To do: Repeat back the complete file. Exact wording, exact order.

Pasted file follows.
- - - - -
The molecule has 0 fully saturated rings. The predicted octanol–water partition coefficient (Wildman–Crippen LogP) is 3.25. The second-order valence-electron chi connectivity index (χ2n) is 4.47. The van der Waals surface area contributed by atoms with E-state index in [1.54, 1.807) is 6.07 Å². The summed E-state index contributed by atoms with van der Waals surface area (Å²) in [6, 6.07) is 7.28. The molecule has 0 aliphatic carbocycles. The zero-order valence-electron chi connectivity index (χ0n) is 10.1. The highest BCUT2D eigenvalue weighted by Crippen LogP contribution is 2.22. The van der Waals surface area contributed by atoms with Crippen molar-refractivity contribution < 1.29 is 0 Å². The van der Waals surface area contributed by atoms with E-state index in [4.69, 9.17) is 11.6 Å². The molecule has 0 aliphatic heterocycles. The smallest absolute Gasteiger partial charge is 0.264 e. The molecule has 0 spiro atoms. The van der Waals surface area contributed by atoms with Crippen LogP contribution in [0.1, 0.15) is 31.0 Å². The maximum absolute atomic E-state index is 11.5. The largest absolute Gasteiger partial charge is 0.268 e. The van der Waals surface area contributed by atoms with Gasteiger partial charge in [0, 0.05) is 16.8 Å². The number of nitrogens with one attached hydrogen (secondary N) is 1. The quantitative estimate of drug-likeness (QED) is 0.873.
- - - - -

The molecule has 0 fully saturated rings. The predicted octanol–water partition coefficient (Wildman–Crippen LogP) is 3.25. The second-order valence-electron chi connectivity index (χ2n) is 4.47. The van der Waals surface area contributed by atoms with E-state index in [1.54, 1.807) is 6.07 Å². The summed E-state index contributed by atoms with van der Waals surface area (Å²) in [6, 6.07) is 7.28. The molecule has 0 aliphatic carbocycles. The zero-order valence-electron chi connectivity index (χ0n) is 10.1. The highest BCUT2D eigenvalue weighted by Crippen LogP contribution is 2.22. The van der Waals surface area contributed by atoms with Crippen molar-refractivity contribution < 1.29 is 0 Å². The van der Waals surface area contributed by atoms with E-state index in [4.69, 9.17) is 11.6 Å². The molecule has 0 aliphatic heterocycles. The smallest absolute Gasteiger partial charge is 0.264 e. The molecule has 0 spiro atoms. The van der Waals surface area contributed by atoms with Crippen LogP contribution in [0.1, 0.15) is 31.0 Å². The maximum absolute atomic E-state index is 11.5. The largest absolute Gasteiger partial charge is 0.268 e. The van der Waals surface area contributed by atoms with Gasteiger partial charge in [0, 0.05) is 16.8 Å². The number of nitrogens with one attached hydrogen (secondary N) is 1. The quantitative estimate of drug-likeness (QED) is 0.873.